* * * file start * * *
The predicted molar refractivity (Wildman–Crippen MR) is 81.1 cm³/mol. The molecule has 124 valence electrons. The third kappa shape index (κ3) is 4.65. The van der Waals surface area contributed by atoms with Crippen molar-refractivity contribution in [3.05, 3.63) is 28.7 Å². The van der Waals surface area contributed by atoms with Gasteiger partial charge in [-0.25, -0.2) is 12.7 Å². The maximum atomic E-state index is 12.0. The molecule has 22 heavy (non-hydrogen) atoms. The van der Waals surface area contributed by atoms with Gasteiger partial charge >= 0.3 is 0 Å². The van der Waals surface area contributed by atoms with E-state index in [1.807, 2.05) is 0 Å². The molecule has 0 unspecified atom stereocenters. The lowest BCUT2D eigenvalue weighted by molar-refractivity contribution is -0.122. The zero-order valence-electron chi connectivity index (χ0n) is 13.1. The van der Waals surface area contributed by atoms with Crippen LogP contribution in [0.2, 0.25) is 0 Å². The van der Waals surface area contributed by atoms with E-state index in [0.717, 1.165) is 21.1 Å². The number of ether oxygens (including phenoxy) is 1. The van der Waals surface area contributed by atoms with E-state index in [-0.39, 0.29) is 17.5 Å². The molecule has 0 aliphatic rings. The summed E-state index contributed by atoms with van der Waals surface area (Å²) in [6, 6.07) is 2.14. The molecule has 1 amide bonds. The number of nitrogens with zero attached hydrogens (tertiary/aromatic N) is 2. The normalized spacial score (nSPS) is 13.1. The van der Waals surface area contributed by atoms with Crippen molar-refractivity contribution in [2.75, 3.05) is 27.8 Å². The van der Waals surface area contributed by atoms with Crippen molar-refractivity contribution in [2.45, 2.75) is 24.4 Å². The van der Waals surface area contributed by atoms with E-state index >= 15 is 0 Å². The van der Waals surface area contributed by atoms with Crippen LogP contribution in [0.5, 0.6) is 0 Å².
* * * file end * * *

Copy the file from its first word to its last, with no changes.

The predicted molar refractivity (Wildman–Crippen MR) is 81.1 cm³/mol. The molecule has 124 valence electrons. The third kappa shape index (κ3) is 4.65. The van der Waals surface area contributed by atoms with Crippen molar-refractivity contribution in [3.05, 3.63) is 28.7 Å². The van der Waals surface area contributed by atoms with Gasteiger partial charge in [-0.25, -0.2) is 12.7 Å². The maximum atomic E-state index is 12.0. The molecule has 22 heavy (non-hydrogen) atoms. The van der Waals surface area contributed by atoms with Gasteiger partial charge >= 0.3 is 0 Å². The van der Waals surface area contributed by atoms with E-state index in [1.807, 2.05) is 0 Å². The molecule has 0 unspecified atom stereocenters. The lowest BCUT2D eigenvalue weighted by molar-refractivity contribution is -0.122. The zero-order valence-electron chi connectivity index (χ0n) is 13.1. The van der Waals surface area contributed by atoms with Crippen LogP contribution in [0.2, 0.25) is 0 Å². The van der Waals surface area contributed by atoms with E-state index in [0.717, 1.165) is 21.1 Å². The number of ether oxygens (including phenoxy) is 1. The van der Waals surface area contributed by atoms with E-state index in [-0.39, 0.29) is 17.5 Å². The molecule has 0 aliphatic rings. The summed E-state index contributed by atoms with van der Waals surface area (Å²) in [6, 6.07) is 2.14. The molecule has 1 amide bonds. The number of nitrogens with zero attached hydrogens (tertiary/aromatic N) is 2. The normalized spacial score (nSPS) is 13.1. The van der Waals surface area contributed by atoms with Crippen molar-refractivity contribution in [2.75, 3.05) is 27.8 Å². The van der Waals surface area contributed by atoms with Crippen molar-refractivity contribution in [2.45, 2.75) is 24.4 Å². The van der Waals surface area contributed by atoms with E-state index >= 15 is 0 Å². The van der Waals surface area contributed by atoms with Crippen LogP contribution in [0.5, 0.6) is 0 Å².